I found an interesting passage in a recent New Yorker article about cutting health care costs by improving preventive care to the patients whose care accounts for the highest percentage of cost.  The author, Atul Gawande, is explaining a proposed approach for providing care onsite to residents in a high-cost building.  The residents are hearing about the plan from a trusted doctor, Jeffrey Brenner.  “This doctor’s office, people were slowly realizing, would be involved in their lives – a medical professional would be after them about their smoking, drinking, diet, medication.  That was OK if the person were Dr. Brenner.  They knew him.  They believed that he cared about them.  Acceptance, however, would clearly depend upon execution; it wasn’t guaranteed.”

Acceptance wasn’t guaranteed.  The success of this program lay at least in part in its creators’ capacity to offer a compelling enough invitation to accept.  Acceptance is a chronically overlooked component of teaching and learning relationships as well.  Unfortunately, our educational system operates inside of the assumption that if we could get the delivery (curriculum) just right, and get the right people to deliver it (teachers), it would work.  We pour all of our reform efforts and resources into those two realms, with no regard for the other side of the equation.  None of that is worth anything without acceptance on the part of the student.  Like leading a horse to water.  If we could just get the quality of the water high enough, we tell ourselves, we’d have hydration. We step over the drinking.  But what if it’s not the water?  What if it’s the leading that’s not working?  Or something else?  What if it’s the horse?  What if he’s not thirsty?  Or what if he’s so thirsty that he’s also dehydrated and needs electrolytes which he knows are not present in water?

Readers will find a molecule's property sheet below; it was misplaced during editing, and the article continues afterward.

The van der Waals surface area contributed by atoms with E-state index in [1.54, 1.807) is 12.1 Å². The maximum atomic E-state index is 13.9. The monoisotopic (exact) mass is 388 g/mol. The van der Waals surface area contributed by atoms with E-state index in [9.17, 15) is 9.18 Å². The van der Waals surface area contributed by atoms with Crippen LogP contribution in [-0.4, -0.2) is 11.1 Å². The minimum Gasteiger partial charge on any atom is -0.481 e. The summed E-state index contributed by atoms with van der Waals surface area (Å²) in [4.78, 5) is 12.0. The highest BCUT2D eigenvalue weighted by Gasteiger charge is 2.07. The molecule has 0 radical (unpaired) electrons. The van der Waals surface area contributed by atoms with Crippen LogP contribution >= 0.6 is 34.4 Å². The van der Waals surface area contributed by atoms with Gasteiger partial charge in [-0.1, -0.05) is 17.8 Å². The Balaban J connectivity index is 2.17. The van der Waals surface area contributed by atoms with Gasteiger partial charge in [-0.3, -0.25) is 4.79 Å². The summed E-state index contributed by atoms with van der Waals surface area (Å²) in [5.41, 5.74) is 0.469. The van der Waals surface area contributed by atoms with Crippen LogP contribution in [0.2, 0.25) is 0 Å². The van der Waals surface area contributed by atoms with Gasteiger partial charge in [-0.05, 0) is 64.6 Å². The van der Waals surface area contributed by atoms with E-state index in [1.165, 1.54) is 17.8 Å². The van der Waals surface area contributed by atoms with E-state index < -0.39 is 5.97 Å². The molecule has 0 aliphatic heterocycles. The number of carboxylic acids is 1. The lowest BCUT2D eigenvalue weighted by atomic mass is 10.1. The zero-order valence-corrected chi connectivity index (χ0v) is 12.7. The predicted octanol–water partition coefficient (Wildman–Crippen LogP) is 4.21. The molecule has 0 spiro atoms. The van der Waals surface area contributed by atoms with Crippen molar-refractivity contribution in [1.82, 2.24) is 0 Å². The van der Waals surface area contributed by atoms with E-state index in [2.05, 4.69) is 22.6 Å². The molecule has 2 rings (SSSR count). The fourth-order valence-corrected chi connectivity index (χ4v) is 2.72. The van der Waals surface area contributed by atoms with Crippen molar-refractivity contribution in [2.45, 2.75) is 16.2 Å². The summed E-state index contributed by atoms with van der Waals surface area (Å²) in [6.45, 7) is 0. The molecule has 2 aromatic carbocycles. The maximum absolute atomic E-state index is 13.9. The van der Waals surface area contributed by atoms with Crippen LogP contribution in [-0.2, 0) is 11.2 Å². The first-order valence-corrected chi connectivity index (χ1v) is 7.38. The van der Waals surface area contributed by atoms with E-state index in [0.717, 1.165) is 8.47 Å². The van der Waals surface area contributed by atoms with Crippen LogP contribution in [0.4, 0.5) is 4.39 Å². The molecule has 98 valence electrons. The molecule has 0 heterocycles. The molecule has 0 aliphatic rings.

With every student, there is the possibility of acceptance or rejection.  We do almost nothing to invite and work toward acceptance, because we’re too busy working on the outcome we want and its delivery.  When our teaching advances are rejected (disruptive behavior, underachievement, depression, anxiety), we pour still more resources into convincing students to behave better, work harder, feel better.  We’re usually unsuccessful, in large part because the problem exists several steps earlier in the process. We’re barking up the wrong tree.  No, that’s not quite it.  It’s worth barking up the curriculum reform tree, and the good teaching tree.  It’s just that also, we’re failing to bark up the tree that makes all that other barking worthwhile.

What would it take for kids to accept what we’re offering?  We’d certainly have to start by recognizing that there’s an acceptance/rejection dynamic in place. We’d have to let go of the notion that failure can only be the result of inadequate curriculum, poor teaching, and disordered learning.  Without consideration of the actual human whose attention, cooperation, and buy-in is required for the success of any learning situation or relationship, all the resources we pour into reforming and helping are wasted.

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